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Fury as turbine bid wins appeal  

Credit:  Cornish Guardian | June 05, 2013 | www.thisiscornwall.co.uk ~~

The owners of a care home in North Cornwall say the lives of its residents will be affected after a planning inspector allowed a 150ft wind turbine to be built close by.

Bosses at the five-star Fairfield Country Rest Home are furious about the decision to approve the application on appeal – after it was rejected by Cornwall Council and the local community.

The 54-metre turbine will be built on Bernard Allin’s Prustacott Farm, at Launcells, near Bude. The inspector said residents at the care home had “no right to a view”.

The plan, by Windberry Energy Ltd, was turned down last August by Cornwall Council’s east sub-area planning committee, with ten votes against and one abstention.

The proposal had also drawn objections from many in the local community, as well as the Campaign to Protect Rural England.

The turbine will be within 500 metres of the care home which, with over 30 staff, is one of the largest employers in the local area.

Director Sam Pantling said: “This big turbine will affect our views and the peace and tranquillity of our beautiful residential home.

“Local people are against it, the parish council voted against it, the Cornwall councillor was against it, ten of the members of the planning committee voted against it, now one man who is not elected has gone against everyone else’s opinion.

“The residents’ families want us to fight as hard as we can. They feel it is intrusive, are concerned about the impact, and are feeling sorry for us.”

The turbine is expected to produce enough electricity to supply 150 households.

Planning inspector, Neil Pope, said: “The main issue is whether the benefits of the scheme, including the production of electricity from a renewable resource, outweigh any harmful impacts, having particular regard to the effect upon the character and appearance of the surrounding countryside.”

He said the development would have a moderate effect on the countryside.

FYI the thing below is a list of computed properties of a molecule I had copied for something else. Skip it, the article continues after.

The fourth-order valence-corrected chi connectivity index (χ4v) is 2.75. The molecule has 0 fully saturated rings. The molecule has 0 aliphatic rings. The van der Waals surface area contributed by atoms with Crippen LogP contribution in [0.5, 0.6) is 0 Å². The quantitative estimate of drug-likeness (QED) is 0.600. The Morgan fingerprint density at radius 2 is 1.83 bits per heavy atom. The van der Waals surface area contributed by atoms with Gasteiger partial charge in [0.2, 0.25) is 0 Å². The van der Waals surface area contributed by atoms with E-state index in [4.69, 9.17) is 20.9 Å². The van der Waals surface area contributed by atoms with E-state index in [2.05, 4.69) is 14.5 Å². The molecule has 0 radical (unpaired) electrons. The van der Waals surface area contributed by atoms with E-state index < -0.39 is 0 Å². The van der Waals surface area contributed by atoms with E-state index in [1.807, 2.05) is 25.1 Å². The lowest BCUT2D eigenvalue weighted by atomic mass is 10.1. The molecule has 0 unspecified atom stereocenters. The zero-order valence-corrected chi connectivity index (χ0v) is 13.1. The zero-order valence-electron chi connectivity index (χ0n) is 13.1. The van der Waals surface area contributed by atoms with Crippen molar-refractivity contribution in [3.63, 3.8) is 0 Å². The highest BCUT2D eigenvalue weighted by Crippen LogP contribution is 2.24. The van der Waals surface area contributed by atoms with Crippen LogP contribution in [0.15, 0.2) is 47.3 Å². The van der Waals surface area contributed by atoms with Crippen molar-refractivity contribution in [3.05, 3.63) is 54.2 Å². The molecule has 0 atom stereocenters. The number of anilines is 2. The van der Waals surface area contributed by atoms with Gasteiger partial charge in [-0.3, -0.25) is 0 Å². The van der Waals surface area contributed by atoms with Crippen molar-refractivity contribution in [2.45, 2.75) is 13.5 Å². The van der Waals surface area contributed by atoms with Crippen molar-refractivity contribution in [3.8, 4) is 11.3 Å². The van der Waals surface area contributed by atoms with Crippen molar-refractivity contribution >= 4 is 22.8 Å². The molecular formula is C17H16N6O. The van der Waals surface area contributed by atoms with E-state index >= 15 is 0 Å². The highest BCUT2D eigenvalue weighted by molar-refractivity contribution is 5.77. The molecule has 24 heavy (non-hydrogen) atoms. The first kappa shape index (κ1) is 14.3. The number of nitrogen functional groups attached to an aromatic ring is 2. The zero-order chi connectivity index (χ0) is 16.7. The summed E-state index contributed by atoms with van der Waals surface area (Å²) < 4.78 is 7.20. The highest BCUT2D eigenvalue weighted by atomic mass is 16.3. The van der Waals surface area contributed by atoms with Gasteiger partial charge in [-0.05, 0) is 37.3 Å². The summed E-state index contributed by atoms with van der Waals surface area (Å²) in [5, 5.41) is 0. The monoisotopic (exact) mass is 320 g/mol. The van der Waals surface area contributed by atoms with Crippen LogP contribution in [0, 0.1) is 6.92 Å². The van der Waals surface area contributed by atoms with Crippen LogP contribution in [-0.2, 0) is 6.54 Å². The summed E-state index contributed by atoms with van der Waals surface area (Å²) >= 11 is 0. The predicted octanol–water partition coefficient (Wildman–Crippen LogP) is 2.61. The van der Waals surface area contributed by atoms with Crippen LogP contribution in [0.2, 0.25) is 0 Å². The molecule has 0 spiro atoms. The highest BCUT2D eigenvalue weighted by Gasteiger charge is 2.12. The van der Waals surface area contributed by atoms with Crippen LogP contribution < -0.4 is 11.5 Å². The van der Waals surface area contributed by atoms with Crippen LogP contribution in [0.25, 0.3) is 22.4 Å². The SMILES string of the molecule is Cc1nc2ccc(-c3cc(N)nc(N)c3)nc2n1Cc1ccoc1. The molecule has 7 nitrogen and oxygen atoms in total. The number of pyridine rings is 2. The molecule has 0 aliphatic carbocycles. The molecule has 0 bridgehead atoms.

“The more vulnerable members of society who reside here are likely to spend much time in their bedrooms and the garden, taking advantage of the pleasant views across the countryside. However, there is no right to a view and, like many rural areas, this part of the countryside is subject to some noise, including road traffic and farm vehicles.”

Paula Dolphin, Cornwall councillor for the area, said: “The thing for me is the localism agenda the Government keeps pushing, where it wants local towns and parishes to decide things for themselves, and this is so far away from that.

“On this particular application, we opposed the cumulative impact it would have on the area as there are quite a few wind turbines already.

“I am in favour of the green agenda and renewable energy, but some areas in Cornwall are really getting to the point where they look industrial, and we need to look at this.”

Source:  Cornish Guardian | June 05, 2013 | www.thisiscornwall.co.uk

This article is the work of the source indicated. Any opinions expressed in it are not necessarily those of National Wind Watch.

The copyright of this article resides with the author or publisher indicated. As part of its noncommercial effort to present the environmental, social, scientific, and economic issues of large-scale wind power development to a global audience seeking such information, National Wind Watch endeavors to observe “fair use” as provided for in section 107 of U.S. Copyright Law and similar “fair dealing” provisions of the copyright laws of other nations. Send requests to excerpt, general inquiries, and comments via e-mail.

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